The results of this study show that the EHR vital sign data may be complete, correct and current but still very hard to make available and connect to a CDSS. The importance of interoperability to realize the potential of EHRs and CDSS is well described in academic publications and government reports [41, 42]. Furthermore, this study shows that interoperability of the data needs to be discussed when considering data quality, especially when the use case is including reuse of data in CDSS. The use of standardized templates may help increasing semantic interoperability within the EHR [43, 44]. By keeping vital signs registered under specified keywords and consistent data formats the data will be easier to retrieve and connect between systems. Preferably these keywords should be based on reference EHR models and connected to standardized reference terminology and coding systems .
Interoperability with medical devices is considered as a way of increasing complete, current and connectable registrations [45, 46]. If medical devices are able to deliver vital signs into the EHR the delay of entry may decrease thereby increasing the currency. The integration of medical devices is also likely to increase completeness as this study shows that repeated measurements of vital signs are not registered in the EHR. It should be emphasised that automatic registrations and decision support must be used in accordance with the clinical practice in order to improve medical quality and safety. If not used with added clinical knowledge and experience, automatic registrations and CDSS may carry a risk of unreflective and not patient-centred practice.
There are a number of limitations to the study. Firstly, as only experienced staff was included this may cause omission of areas specific to inexperienced staff. The transferability of our results is dependent on the sample of participants and by the fact that the results are based on expressed individual experiences. To strengthen the transferability of the results we included a representative sample of both university hospitals and secondary referral centres, using three different EHRs and representing three different work practices. Secondly, the researcher’s knowledge and experience with Swedish emergency departments and CDSS may predispose to conclusions in the analysis. To counter the effects of predispositions within the research group the data analysis has been continuously peer-reviewed. Thirdly, the reliability of the results over time will be affected by the limited time frame of the study and also by the fact that the results are dependent on present workflows and presently used IT systems.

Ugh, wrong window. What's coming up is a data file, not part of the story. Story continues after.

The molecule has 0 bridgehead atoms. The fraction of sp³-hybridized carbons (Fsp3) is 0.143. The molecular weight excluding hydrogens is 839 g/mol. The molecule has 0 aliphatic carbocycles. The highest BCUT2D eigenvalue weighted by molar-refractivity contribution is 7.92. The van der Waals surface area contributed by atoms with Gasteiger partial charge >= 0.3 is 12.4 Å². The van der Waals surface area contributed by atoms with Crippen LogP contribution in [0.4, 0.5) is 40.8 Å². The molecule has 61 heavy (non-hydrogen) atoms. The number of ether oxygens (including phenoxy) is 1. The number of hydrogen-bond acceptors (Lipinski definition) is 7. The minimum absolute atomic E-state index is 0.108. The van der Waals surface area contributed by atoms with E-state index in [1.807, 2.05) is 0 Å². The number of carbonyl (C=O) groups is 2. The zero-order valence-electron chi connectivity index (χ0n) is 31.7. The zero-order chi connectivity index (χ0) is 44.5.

Implications for clinical practice, EHR/CDSS research and development
Further quantitative research may need to confirm our results regarding vital sign data quality in emergency departments. When studying the vital sign data quality, the aspect of interoperability has to be taken into account. Data cannot be considered fit for use if it is not possible to retrieve and connect between IT systems without significant work on mapping. Completeness may be of special interest in the emergency care context as quality is experienced low regarding repeated measurements. Time stamps and the currency of the data should also be a focus point. The results from this study show that there may be significant quality deficiencies in the currency of the data.
If clinical practice is to benefit from CDSS, it is essential that the documentation flow of vital signs is digitalized. In clinical practice digital templates for vital signs based on standardized reference models with terminology binding need to and can be developed in current IT systems by system administrators and clinical staff. EHR system developers should focus on delivering mobile workflow support within EHRs. If to be implemented in emergency care, CDSS likely need to assure the collection of high-quality vital signs as existing data may not be fit for use.
This study shows that standardization of the workflow is an important concept when discussing vital sign data quality in Swedish emergency departments. A well-defined workflow including measurement and documentation is experienced to reduce individual variation and increase quality. However, to make sure that the documentation is digitalized, information technology has to provide adequate documentation support, otherwise paper-based documentation will be favoured. Lack of such adequate support was described in all of the interviews. This may be an important factor why only four out of the nine sites used the EHR to document vital signs. Because the EHRs, although present at all sites, were not used to register complete and timely vital signs, the data quality was not perceived to be fit for use in calculation of warning scores. Based on these finding we discuss a five step program to improve vital sign data quality.